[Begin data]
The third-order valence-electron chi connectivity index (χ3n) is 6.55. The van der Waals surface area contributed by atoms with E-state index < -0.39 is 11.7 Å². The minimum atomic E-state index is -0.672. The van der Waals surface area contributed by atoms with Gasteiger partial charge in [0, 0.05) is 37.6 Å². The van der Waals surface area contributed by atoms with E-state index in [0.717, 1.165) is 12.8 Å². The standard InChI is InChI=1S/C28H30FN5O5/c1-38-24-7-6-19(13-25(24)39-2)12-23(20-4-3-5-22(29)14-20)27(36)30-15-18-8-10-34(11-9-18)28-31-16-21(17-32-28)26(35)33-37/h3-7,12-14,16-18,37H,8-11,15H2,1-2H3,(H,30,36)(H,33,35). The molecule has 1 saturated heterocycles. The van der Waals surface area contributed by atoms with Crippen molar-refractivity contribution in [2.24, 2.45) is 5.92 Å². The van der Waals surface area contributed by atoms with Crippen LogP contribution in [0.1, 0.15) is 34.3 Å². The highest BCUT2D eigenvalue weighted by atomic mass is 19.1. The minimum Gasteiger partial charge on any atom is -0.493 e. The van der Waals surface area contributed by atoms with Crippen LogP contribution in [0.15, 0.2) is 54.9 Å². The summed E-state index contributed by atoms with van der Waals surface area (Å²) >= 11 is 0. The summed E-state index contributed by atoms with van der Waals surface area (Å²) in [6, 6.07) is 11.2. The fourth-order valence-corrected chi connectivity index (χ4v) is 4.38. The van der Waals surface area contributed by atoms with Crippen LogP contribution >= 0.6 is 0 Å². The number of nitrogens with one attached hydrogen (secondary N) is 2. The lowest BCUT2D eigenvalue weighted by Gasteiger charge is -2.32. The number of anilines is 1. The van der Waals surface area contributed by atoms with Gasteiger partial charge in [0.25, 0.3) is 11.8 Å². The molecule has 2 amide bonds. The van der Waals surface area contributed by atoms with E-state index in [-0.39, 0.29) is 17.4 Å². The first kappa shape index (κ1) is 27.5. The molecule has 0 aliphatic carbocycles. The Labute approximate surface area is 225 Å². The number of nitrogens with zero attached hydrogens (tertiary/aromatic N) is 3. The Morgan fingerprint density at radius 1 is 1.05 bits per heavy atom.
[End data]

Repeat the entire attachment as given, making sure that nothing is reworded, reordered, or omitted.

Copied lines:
The third-order valence-electron chi connectivity index (χ3n) is 6.55. The van der Waals surface area contributed by atoms with E-state index < -0.39 is 11.7 Å². The minimum atomic E-state index is -0.672. The van der Waals surface area contributed by atoms with Gasteiger partial charge in [0, 0.05) is 37.6 Å². The van der Waals surface area contributed by atoms with E-state index in [0.717, 1.165) is 12.8 Å². The standard InChI is InChI=1S/C28H30FN5O5/c1-38-24-7-6-19(13-25(24)39-2)12-23(20-4-3-5-22(29)14-20)27(36)30-15-18-8-10-34(11-9-18)28-31-16-21(17-32-28)26(35)33-37/h3-7,12-14,16-18,37H,8-11,15H2,1-2H3,(H,30,36)(H,33,35). The molecule has 1 saturated heterocycles. The van der Waals surface area contributed by atoms with Crippen molar-refractivity contribution in [2.24, 2.45) is 5.92 Å². The van der Waals surface area contributed by atoms with Crippen LogP contribution in [0.1, 0.15) is 34.3 Å². The highest BCUT2D eigenvalue weighted by atomic mass is 19.1. The minimum Gasteiger partial charge on any atom is -0.493 e. The van der Waals surface area contributed by atoms with Crippen LogP contribution in [0.15, 0.2) is 54.9 Å². The summed E-state index contributed by atoms with van der Waals surface area (Å²) >= 11 is 0. The summed E-state index contributed by atoms with van der Waals surface area (Å²) in [6, 6.07) is 11.2. The fourth-order valence-corrected chi connectivity index (χ4v) is 4.38. The van der Waals surface area contributed by atoms with Crippen LogP contribution >= 0.6 is 0 Å². The number of nitrogens with one attached hydrogen (secondary N) is 2. The lowest BCUT2D eigenvalue weighted by Gasteiger charge is -2.32. The number of anilines is 1. The van der Waals surface area contributed by atoms with Gasteiger partial charge in [0.25, 0.3) is 11.8 Å². The molecule has 2 amide bonds. The van der Waals surface area contributed by atoms with E-state index in [-0.39, 0.29) is 17.4 Å². The first kappa shape index (κ1) is 27.5. The molecule has 0 aliphatic carbocycles. The Labute approximate surface area is 225 Å². The number of nitrogens with zero attached hydrogens (tertiary/aromatic N) is 3. The Morgan fingerprint density at radius 1 is 1.05 bits per heavy atom.